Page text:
Network Disruption: Just Go With the Flow

Network outages can be catastrophic for the enterprise and even society itself. Arthur Cole discusses ways to prevent disaster.

By Arthur Cole | Posted Jul 10, 2015
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It’s been a tough week for networking in the enterprise. Key outages brought large sectors of the economy to a standstill, and while the causes were miniscule, the effects were not.

Most of the attention went to United Airlines, which had to ground more than 800 flights due to problems in their ticketing and registration systems caused by a faulty router. Engineers bypassed the problem within a few hours, but by then, the ripple effects had spread to connecting flights, gate reservations, and a host of other scheduled events.

A short time later, the New York Stock Exchange (NYSE) went dark for nearly four hours due to an error upgrading the timestamp software in its electronic trading infrastructure. Simultaneously, the Wall Street Journal went offline due to what some reports called a problem with its web gateway.

These problems illustrate the difficulty that networking presents to large organizations as they transition to the all-digital economy, says Computerworld’s Stephen Lawson. The fact is, most large organizations utilize redundant network resources, automated failover and a host of other tools designed to circumvent total network meltdowns, but remain vulnerable to minor problems on individual devices that then produce a series of cascading issues that end up hampering critical applications and services. Typically, these problems arise during software upgrades and systems integration processes, as was the case earlier in the decade, when United saw several system failures following its merger with Continental.

Software defined networking (SDN) would fix these problems, according to CRN’s Mark Haranas, but only if it is properly configured and utilized. The problem is, no one has attempted to push SDN onto a wide-scale, customer-facing data portal like a flight reservation and booking system, so it is still rather difficult to say how immune it will be to software issues or mismanagement. One thing is clear, however. As data loads increase, simply adding to the same old network infrastructure will not be enough. Emerging data platforms require a network that is more nimble than bulky. For that reason, incorporation of fabric-style topologies, preferably on the abstract, virtual plane that is the hallmark of SDN, will be the only way to handle the dynamic nature of the modern digital economy.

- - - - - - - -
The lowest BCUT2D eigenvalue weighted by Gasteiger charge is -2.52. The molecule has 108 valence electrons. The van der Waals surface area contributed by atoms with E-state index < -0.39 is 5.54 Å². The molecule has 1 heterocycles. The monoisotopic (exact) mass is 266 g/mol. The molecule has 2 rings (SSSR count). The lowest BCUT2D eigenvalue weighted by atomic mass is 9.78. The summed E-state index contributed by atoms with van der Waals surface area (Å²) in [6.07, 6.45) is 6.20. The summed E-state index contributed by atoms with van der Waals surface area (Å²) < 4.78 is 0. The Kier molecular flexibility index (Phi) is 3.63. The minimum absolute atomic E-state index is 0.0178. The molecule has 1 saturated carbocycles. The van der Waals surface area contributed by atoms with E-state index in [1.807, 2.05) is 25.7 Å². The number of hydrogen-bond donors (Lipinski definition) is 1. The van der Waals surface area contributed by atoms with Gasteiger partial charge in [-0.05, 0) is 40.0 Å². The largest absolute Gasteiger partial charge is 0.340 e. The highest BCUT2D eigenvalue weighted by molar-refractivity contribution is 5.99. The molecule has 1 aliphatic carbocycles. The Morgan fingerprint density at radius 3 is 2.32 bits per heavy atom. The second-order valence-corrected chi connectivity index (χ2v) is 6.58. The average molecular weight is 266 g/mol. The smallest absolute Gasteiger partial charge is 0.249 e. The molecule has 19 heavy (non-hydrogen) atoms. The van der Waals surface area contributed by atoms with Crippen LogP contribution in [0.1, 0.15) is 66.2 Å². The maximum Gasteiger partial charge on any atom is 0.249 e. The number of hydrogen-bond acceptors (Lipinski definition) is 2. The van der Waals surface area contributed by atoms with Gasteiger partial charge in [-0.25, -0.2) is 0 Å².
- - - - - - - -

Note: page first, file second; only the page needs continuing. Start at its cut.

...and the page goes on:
And even though the issues that led to the United and NYSE outages were not that serious and the fallout was relatively mild compared to previous disruptions, they raise troubling questions about the growing dependency on digital networks in modern society. Computer Weekly’s Warwick Ashford notes that if these issues were to take down key national infrastructure networks, like an electrical grid, the consequences could be catastrophic. With so many layers of digital technology now standing between consumers and the power we use, the food we eat, and the way we communicate, the chances of a consequential malfunction are increasing.

This is why we should not try to harden our networks against failure as much as plan for speedy recovery when they do go down, says the LA Times’s Andrea Chang and Tracey Lien. Technology can never be foolproof – fools are simply too ingenious – but as the world becomes wholly dependent upon the digital ecosystem for virtually everything we do, the organizations that build and manage this infrastructure need to spend more to ensure security and reliability. Currently, only about 10 percent of the IT budget goes to security, says TrapX general manager Carl Wright.

The lesson to be learned from all this is not that we should start panicking over the safety of our data infrastructure. Instead, we should recognize that there are vulnerabilities now, and there will continue to be vulnerabilities in the future. A more proactive approach to network management will go a long way toward preventing serious disruptions, while greater contingency planning will help lessen the real-world impact when the bits stop flowing.

Photo courtesy of Shutterstock.

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